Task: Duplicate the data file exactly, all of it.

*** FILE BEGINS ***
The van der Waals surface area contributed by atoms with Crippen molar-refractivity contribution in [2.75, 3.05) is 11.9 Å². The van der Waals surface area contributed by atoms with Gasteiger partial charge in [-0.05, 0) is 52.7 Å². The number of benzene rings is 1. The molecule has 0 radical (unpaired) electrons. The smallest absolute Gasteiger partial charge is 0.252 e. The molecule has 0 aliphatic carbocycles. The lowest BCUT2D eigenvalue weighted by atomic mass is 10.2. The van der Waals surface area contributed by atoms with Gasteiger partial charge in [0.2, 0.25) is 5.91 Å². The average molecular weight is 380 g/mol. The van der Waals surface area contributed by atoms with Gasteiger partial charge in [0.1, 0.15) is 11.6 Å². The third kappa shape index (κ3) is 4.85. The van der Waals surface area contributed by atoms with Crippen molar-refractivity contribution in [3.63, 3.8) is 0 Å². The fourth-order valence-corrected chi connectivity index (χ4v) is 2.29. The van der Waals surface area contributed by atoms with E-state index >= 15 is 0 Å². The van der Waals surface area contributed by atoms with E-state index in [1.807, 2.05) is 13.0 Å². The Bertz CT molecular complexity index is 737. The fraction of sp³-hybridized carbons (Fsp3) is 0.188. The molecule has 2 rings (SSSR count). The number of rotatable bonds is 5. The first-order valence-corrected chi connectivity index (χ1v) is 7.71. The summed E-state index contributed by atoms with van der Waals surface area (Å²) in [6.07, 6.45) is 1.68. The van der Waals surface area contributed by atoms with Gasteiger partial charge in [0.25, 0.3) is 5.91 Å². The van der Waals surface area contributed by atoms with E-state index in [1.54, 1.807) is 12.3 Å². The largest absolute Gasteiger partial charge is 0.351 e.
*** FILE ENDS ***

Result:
The van der Waals surface area contributed by atoms with Crippen molar-refractivity contribution in [2.75, 3.05) is 11.9 Å². The van der Waals surface area contributed by atoms with Gasteiger partial charge in [-0.05, 0) is 52.7 Å². The number of benzene rings is 1. The molecule has 0 radical (unpaired) electrons. The smallest absolute Gasteiger partial charge is 0.252 e. The molecule has 0 aliphatic carbocycles. The lowest BCUT2D eigenvalue weighted by atomic mass is 10.2. The van der Waals surface area contributed by atoms with Gasteiger partial charge in [0.2, 0.25) is 5.91 Å². The average molecular weight is 380 g/mol. The van der Waals surface area contributed by atoms with Gasteiger partial charge in [0.1, 0.15) is 11.6 Å². The third kappa shape index (κ3) is 4.85. The van der Waals surface area contributed by atoms with Crippen molar-refractivity contribution in [3.63, 3.8) is 0 Å². The fourth-order valence-corrected chi connectivity index (χ4v) is 2.29. The van der Waals surface area contributed by atoms with E-state index >= 15 is 0 Å². The van der Waals surface area contributed by atoms with E-state index in [1.807, 2.05) is 13.0 Å². The Bertz CT molecular complexity index is 737. The fraction of sp³-hybridized carbons (Fsp3) is 0.188. The molecule has 2 rings (SSSR count). The number of rotatable bonds is 5. The first-order valence-corrected chi connectivity index (χ1v) is 7.71. The summed E-state index contributed by atoms with van der Waals surface area (Å²) in [6.07, 6.45) is 1.68. The van der Waals surface area contributed by atoms with Gasteiger partial charge in [0.25, 0.3) is 5.91 Å². The van der Waals surface area contributed by atoms with E-state index in [1.54, 1.807) is 12.3 Å². The largest absolute Gasteiger partial charge is 0.351 e.